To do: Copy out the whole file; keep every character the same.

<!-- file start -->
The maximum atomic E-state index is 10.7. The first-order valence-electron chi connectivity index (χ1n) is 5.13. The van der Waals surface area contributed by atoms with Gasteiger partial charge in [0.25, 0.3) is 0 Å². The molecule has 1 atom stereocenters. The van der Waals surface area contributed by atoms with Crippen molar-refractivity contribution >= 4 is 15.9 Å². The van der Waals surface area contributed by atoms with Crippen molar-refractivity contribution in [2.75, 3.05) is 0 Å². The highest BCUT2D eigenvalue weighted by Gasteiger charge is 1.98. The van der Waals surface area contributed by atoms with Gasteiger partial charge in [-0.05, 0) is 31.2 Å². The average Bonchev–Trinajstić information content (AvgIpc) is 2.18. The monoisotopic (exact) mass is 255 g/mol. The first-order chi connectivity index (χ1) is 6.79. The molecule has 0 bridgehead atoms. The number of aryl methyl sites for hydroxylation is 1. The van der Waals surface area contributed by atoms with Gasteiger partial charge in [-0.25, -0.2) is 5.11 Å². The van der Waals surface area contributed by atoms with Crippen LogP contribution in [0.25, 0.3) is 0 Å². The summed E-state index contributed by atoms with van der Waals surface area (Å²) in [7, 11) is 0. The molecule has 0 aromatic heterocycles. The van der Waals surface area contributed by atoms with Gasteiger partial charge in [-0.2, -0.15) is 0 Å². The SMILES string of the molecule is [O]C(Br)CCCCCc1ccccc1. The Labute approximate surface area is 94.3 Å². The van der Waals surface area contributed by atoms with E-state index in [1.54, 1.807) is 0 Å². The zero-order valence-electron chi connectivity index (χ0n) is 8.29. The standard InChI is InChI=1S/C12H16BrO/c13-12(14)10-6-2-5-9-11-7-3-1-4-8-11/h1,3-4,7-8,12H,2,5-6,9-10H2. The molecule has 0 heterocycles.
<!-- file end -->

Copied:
The maximum atomic E-state index is 10.7. The first-order valence-electron chi connectivity index (χ1n) is 5.13. The van der Waals surface area contributed by atoms with Gasteiger partial charge in [0.25, 0.3) is 0 Å². The molecule has 1 atom stereocenters. The van der Waals surface area contributed by atoms with Crippen molar-refractivity contribution >= 4 is 15.9 Å². The van der Waals surface area contributed by atoms with Crippen molar-refractivity contribution in [2.75, 3.05) is 0 Å². The highest BCUT2D eigenvalue weighted by Gasteiger charge is 1.98. The van der Waals surface area contributed by atoms with Gasteiger partial charge in [-0.05, 0) is 31.2 Å². The average Bonchev–Trinajstić information content (AvgIpc) is 2.18. The monoisotopic (exact) mass is 255 g/mol. The first-order chi connectivity index (χ1) is 6.79. The molecule has 0 bridgehead atoms. The number of aryl methyl sites for hydroxylation is 1. The van der Waals surface area contributed by atoms with Gasteiger partial charge in [-0.25, -0.2) is 5.11 Å². The van der Waals surface area contributed by atoms with Crippen LogP contribution in [0.25, 0.3) is 0 Å². The summed E-state index contributed by atoms with van der Waals surface area (Å²) in [7, 11) is 0. The molecule has 0 aromatic heterocycles. The van der Waals surface area contributed by atoms with Gasteiger partial charge in [-0.2, -0.15) is 0 Å². The SMILES string of the molecule is [O]C(Br)CCCCCc1ccccc1. The Labute approximate surface area is 94.3 Å². The van der Waals surface area contributed by atoms with E-state index in [1.54, 1.807) is 0 Å². The zero-order valence-electron chi connectivity index (χ0n) is 8.29. The standard InChI is InChI=1S/C12H16BrO/c13-12(14)10-6-2-5-9-11-7-3-1-4-8-11/h1,3-4,7-8,12H,2,5-6,9-10H2. The molecule has 0 heterocycles.